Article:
Phnom Penh (Cambodia). 13/05/2009: Im Sunthy and her daughter, Phung Guth Sunthary, both civil parties at Duch's trial at the ECCC©John Vink/ Magnum
By Stephanie Gée
Phung Ton was a respected professor of public international law whose students included Kar Savuth, co-lawyer for Duch today. He was also a popular university dean. He had been kept out of the Cambodian Marxist circles in Paris because he was opposed to the use of violence to defend their ideas. He was in Europe when Pol Pot and his lieutenants took power in Phnom Penh. Although he was offered positions in Europe, he took a chance on going back to Cambodia to be with his relatives. But Phung Ton, who was in his fifties, would not see them again. He was arrested on his return and transferred from one camp to another until his final destination: S-21, from where no one comes back. His daughter, aged 53, and his widow, aged 71, were among the very first to apply to become civil parties at the trial of Duch, former director of S-21, and attend every single day of hearing. The two women are determined to honour the memory of their relative and to reach the truth. The daughter, Phung Guth Sunthary, accepted to confide in an interview with Ka-set, with often tears in her eyes but also a smile hinting at hope.
K7: How did you find out about your father's tragic fate?
Phung Guth Sunthary: We had completely lost his track until that day, in late 1979, when I was exchanging rice for palm sugar, which I received wrapped in a newspaper sheet. I saw in that paper the picture of my father in a first list of victims of S-21. That is how I found out my father was dead... The next day, my mother and I went to S-21, but we did not find anything there. His biography was discovered only later. It was torn up. That is what Pol Pot used to do after reading such a document and deciding on someone's arrest, according to the explanations given by Duch to the investigating judges. I am waiting to hear what he will say during the hearing about my father's case...
K7: Why was it important for you and your mother to apply to become civil parties?
PGS: When I heard of the establishment of the tribunal, I thought that the time had come for me to fulfil my duty to my father. Out of respect, out of love. I want to keep my father's image alive. He came back to Cambodia for us. I do not want to turn the page, ever. Even after the trial is over, the beloved who died must not be forgotten.
I will do everything I can to see things through and reach the truth. Even though I know it will hurt, I want to know. For the tribunal to accept my request, we prepared a file as early as 2004: Duch cannot deny my father was in S-21 or say he did not know anything. Before the trial opened, there were rumours saying that it would be pointless, that we were going to take useless risks... But duty prevails over all kinds of fear. If I had not applied to be a civil party, I would not be a worthy daughter of my father, whom I love and admire so much. […] My brothers helped me reconstruct his journey. They were not available to become civil parties and attend the hearings. But my mother and I are enough, we represent our family. What is fundamental is to be present in court.
K7: Precisely, very quickly, you were only three civil parties to keep coming to the trial, out of 93 who were accepted. Do you find it shocking?
PGS: Very much. Before the opening statements, the Victims Unit organised for us a dinner and a day between civil parties. The accommodation, transport and meals were covered. But since then, only three or four people are still coming to the trial, including Chum Mey, a S-21 survivor, my mother and myself. I asked them why there were so few of us and the Victims Unit stated budgetary reasons. Indeed, civil parties can come and attend the hearings, but provided that they pay for their transport, food and accommodation by themselves. There is no compensation. The only thing that the Victims Unit offers us is transportation from the centre of Phnom Penh to the tribunal [located on the outskirts]. That is all. The Victims Unit should provide the means necessary for civil parties to come, the ones after the others, so that the ten seats allocated to us be occupied. I feel offended that the tribunal is not taking better care of civil parties when people keep claiming that it is their first participation to an internationalised criminal court. Our weak presence is not enough in front of the defendant. The ten seats allocated to the civil parties must be occupied at all times. And do not tell me it would cost too much money!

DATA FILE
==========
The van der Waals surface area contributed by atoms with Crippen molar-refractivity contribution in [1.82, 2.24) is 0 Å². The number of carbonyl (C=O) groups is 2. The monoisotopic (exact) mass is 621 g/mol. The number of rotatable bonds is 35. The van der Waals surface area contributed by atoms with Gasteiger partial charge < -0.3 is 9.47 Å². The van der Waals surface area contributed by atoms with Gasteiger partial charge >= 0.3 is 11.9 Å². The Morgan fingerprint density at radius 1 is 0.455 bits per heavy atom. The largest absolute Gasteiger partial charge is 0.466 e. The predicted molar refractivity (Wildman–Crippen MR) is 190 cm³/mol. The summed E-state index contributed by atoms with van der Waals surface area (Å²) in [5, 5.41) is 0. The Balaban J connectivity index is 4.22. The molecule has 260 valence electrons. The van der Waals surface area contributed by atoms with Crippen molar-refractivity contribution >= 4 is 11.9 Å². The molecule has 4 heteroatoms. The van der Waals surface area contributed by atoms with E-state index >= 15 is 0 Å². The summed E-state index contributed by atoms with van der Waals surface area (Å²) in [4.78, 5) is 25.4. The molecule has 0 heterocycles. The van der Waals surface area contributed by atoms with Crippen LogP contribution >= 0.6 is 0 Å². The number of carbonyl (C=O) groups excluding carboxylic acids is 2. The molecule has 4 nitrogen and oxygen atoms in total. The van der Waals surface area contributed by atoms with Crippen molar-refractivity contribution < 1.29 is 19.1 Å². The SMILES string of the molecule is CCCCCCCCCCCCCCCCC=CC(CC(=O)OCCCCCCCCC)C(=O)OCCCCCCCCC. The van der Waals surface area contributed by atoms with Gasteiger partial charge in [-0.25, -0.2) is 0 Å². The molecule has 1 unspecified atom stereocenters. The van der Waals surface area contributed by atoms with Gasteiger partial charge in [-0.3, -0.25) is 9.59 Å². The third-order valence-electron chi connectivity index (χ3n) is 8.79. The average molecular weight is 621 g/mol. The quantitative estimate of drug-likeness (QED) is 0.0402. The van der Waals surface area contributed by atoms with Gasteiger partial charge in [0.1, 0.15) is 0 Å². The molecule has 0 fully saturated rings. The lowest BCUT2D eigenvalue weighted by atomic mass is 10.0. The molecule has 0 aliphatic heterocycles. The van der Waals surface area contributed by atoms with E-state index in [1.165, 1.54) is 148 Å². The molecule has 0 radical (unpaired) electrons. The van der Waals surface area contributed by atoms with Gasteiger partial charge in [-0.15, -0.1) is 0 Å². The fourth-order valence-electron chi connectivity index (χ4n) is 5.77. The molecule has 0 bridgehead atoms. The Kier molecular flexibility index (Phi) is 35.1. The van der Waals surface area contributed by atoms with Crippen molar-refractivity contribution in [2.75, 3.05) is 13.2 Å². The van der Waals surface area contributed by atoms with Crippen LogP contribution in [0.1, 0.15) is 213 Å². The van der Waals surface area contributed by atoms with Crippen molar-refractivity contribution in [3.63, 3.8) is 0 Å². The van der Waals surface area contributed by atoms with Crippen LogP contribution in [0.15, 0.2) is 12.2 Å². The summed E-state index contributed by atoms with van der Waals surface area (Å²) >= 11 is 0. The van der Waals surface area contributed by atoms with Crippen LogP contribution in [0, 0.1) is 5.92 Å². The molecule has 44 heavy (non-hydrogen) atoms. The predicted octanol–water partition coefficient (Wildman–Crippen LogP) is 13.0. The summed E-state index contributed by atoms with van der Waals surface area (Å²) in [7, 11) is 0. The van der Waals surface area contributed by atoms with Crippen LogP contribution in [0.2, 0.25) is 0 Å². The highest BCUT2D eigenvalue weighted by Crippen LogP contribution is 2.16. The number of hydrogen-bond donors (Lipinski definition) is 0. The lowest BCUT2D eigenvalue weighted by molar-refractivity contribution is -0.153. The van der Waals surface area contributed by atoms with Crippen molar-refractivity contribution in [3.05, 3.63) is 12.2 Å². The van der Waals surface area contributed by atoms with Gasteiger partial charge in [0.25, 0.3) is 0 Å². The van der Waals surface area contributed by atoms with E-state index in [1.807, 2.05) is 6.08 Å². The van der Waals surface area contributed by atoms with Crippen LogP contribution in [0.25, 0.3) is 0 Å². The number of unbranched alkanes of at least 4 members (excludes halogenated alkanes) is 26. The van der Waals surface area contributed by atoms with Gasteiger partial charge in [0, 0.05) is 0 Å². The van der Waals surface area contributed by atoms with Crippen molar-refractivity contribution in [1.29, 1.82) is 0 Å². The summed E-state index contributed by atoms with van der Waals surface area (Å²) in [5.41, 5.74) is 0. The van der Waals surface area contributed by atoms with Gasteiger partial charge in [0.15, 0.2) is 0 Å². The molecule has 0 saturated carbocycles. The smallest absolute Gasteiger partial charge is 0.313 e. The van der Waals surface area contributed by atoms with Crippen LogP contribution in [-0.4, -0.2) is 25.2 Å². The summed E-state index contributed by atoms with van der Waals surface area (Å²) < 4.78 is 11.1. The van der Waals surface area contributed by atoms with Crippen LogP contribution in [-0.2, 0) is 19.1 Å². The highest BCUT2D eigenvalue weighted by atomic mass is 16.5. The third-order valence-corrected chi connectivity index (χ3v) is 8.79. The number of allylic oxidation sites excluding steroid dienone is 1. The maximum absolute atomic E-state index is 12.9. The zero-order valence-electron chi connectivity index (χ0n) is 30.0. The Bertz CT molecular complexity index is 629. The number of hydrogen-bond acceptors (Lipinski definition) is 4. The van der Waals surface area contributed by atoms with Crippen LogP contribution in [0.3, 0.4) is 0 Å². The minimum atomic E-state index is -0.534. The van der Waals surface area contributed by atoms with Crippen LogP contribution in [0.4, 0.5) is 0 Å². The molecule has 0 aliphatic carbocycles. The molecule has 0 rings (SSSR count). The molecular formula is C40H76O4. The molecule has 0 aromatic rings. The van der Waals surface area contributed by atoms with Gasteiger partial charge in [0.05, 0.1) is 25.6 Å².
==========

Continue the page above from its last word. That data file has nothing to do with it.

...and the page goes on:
K7: It must be gruelling to attend every day of hearing?
PGS: It is a constant suffering... The night following the first day of trial, I could not sleep a wink... And I cried, I cried... I had been waiting for this for so long! It took me a long time to be able to cry after the fall of Pol Pot's regime. We had been prevented from shedding tears and expressing any emotion. When I hear in court details about acts of torture carried out on prisoners, I cannot help thinking about my father and what he was forced to go through. I always have with me a notepad and a pencil. I write down everything that is said about the substance of the case, questions, answers, everything, but not things related to the procedure, which I do not understand. Every night, I read my notes again. So, I am exhausted at the end of each day, and I often have to get things off my chest with my husband, sometimes until 1am, to be able to start again the following day.
K7: What gives you the most relief in the hearings?
PGS: That Duch answers the questions he is asked. It is good to hear him talk in a court of justice. Also, when witnesses are called to the stand. Although it has been said that their testimonies were not very clear, at least, they came to say they used to be guards for Duch [at the M-13 centre]. Farmers who continue to live in poverty in the countryside. That relieved me. Even if I saw their trembling hands. They accepted to come and testify.
K7: You say you have been waiting for this tribunal for a long time. Did you believe in it?
PGS: I have been waiting for this moment for thirty years indeed. However, I had no hope that an international tribunal would see the light of day. There had been a trial in 1979, that was too rushed and had only little credibility, and I thought there would be nothing else after that.